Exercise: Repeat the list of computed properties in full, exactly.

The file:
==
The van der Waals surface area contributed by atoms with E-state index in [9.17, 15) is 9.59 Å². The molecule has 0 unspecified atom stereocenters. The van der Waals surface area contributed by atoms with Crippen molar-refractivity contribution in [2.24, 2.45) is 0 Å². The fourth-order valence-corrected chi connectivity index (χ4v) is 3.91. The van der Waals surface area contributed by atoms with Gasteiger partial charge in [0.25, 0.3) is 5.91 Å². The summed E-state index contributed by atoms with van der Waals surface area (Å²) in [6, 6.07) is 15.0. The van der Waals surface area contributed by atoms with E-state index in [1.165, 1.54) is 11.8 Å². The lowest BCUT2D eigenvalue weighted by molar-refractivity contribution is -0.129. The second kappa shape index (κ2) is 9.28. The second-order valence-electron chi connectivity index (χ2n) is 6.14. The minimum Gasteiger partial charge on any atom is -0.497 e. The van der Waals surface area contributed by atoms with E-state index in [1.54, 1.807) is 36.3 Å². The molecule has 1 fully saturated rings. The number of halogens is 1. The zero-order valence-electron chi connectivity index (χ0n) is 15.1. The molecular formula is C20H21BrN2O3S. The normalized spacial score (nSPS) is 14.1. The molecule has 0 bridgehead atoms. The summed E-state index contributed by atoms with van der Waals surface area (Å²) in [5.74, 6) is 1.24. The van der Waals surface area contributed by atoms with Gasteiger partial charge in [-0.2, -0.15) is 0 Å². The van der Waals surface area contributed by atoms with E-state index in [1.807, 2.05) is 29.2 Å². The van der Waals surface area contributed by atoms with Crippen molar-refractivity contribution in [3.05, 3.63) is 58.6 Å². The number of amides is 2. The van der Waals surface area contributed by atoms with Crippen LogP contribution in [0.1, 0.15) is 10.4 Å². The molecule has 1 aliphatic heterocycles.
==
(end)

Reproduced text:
The van der Waals surface area contributed by atoms with E-state index in [9.17, 15) is 9.59 Å². The molecule has 0 unspecified atom stereocenters. The van der Waals surface area contributed by atoms with Crippen molar-refractivity contribution in [2.24, 2.45) is 0 Å². The fourth-order valence-corrected chi connectivity index (χ4v) is 3.91. The van der Waals surface area contributed by atoms with Gasteiger partial charge in [0.25, 0.3) is 5.91 Å². The summed E-state index contributed by atoms with van der Waals surface area (Å²) in [6, 6.07) is 15.0. The van der Waals surface area contributed by atoms with E-state index in [1.165, 1.54) is 11.8 Å². The lowest BCUT2D eigenvalue weighted by molar-refractivity contribution is -0.129. The second kappa shape index (κ2) is 9.28. The second-order valence-electron chi connectivity index (χ2n) is 6.14. The minimum Gasteiger partial charge on any atom is -0.497 e. The van der Waals surface area contributed by atoms with E-state index in [1.54, 1.807) is 36.3 Å². The molecule has 1 fully saturated rings. The number of halogens is 1. The zero-order valence-electron chi connectivity index (χ0n) is 15.1. The molecular formula is C20H21BrN2O3S. The normalized spacial score (nSPS) is 14.1. The molecule has 0 bridgehead atoms. The summed E-state index contributed by atoms with van der Waals surface area (Å²) in [5.74, 6) is 1.24. The van der Waals surface area contributed by atoms with Gasteiger partial charge in [-0.2, -0.15) is 0 Å². The van der Waals surface area contributed by atoms with E-state index in [1.807, 2.05) is 29.2 Å². The van der Waals surface area contributed by atoms with Crippen molar-refractivity contribution in [3.05, 3.63) is 58.6 Å². The number of amides is 2. The van der Waals surface area contributed by atoms with Crippen LogP contribution in [0.1, 0.15) is 10.4 Å². The molecule has 1 aliphatic heterocycles.